Empowering Sustainable Consumption by Giving Back to Consumers the ‘Right to Repair’
- What are the most relevant barriers consumers face today when they want to repair their products?
- How can repairability make a substantial contribution to sustainable consumption and the emergence of circular economies?
- What are the main actors and elements interacting in the repairability ecosystem?
2. Transformation towards Circular Economy
3. Repairability from a Consumer Point of View
- Assembly repair: This repair type does not require any skill or knowledge. A good example here would be putting product parts together, gluing, or binding them.
- Medium level repair: This repair type consists of activities which require some level of skill and knowledge like glue knowledge, material knowledge.
- Advanced level repair: This repair type includes activities that require advanced skills and knowledge, such as changing the screen of a laptop.
3.1. Repairing, an Opportunity for Industry
3.2. Design for Repair
3.3. Factors Inhibiting Repairability
3.3.1. Lack of Knowledge on How Products Work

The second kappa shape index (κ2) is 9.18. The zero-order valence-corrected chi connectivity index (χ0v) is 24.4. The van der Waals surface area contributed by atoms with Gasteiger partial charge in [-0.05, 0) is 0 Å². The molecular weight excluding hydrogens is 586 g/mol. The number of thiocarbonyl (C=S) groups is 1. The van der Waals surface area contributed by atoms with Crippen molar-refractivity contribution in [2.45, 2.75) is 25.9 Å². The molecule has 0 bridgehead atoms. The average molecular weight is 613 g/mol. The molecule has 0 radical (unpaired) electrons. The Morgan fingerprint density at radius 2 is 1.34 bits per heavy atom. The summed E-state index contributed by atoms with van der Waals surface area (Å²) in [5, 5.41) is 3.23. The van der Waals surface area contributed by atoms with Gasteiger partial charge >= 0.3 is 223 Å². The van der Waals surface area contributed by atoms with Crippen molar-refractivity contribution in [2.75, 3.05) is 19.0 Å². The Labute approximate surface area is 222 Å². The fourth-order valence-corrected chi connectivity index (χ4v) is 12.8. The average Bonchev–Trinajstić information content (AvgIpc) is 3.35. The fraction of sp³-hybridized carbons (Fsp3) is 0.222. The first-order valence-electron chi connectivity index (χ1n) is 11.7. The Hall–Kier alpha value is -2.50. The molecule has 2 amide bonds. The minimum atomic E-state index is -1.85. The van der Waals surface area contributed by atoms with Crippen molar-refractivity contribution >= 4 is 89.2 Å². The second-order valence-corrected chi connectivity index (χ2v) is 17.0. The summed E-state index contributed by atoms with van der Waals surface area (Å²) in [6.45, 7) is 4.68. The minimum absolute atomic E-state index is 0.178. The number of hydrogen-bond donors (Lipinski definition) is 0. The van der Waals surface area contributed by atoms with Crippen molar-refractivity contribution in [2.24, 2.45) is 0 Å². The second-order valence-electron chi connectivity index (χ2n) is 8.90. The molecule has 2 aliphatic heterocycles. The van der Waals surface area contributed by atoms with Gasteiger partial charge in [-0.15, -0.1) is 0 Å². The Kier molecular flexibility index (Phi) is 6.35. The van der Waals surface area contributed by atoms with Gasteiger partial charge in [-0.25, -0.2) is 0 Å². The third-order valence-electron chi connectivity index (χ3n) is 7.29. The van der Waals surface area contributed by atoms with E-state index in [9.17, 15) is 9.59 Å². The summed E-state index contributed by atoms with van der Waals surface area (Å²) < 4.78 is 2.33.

3.3.2. Lack of Spare Parts, Technical Information, and Restricted Contracts
3.3.3. Lack of Economic Incentives to Repair a Product
3.3.4. Lack of Emotional and Economic Attachment to Products
3.3.5. Lack of Design and Manufacturing Features Allowing Repairs
4. ‘Right to Repair’ a Push Forward Sustainable Consumption
´Right to Repair´
5. Discussion: Guidelines for a More Comprehensive "Right to Repair"
- Producers should support repair done by the users, providing a market of spare parts, technical information, and avoiding obstacles like specialized tooling required to perform the repair.
- Producers should allow third parties to perform repairs of their products for the benefit of the users and also as a business strategy to build networks that facilitate the development of circular systems of production and consumption. This will, in turn, open up new challenges to redesign legal responsibilities and economic obligations (e.g. warranties) around repaired products.
- Businesses should consider repairability as a desired condition of their products. Instead of perceiving repairability as a potential risk for their economic survival, they should design business models where repairability constitutes a new stream of income and an attractive way to approach and get to know their users and their own products better. This change will likely be motivated by new political directives and increased awareness of consumers. It must be noted that an increase of repair services could have significant effects on the economy overall. It is estimated that an increase of 1% of this sector would increase the EU Gross Domestic Product (GDP) by 7.9 billion EUR through direct and indirect impacts .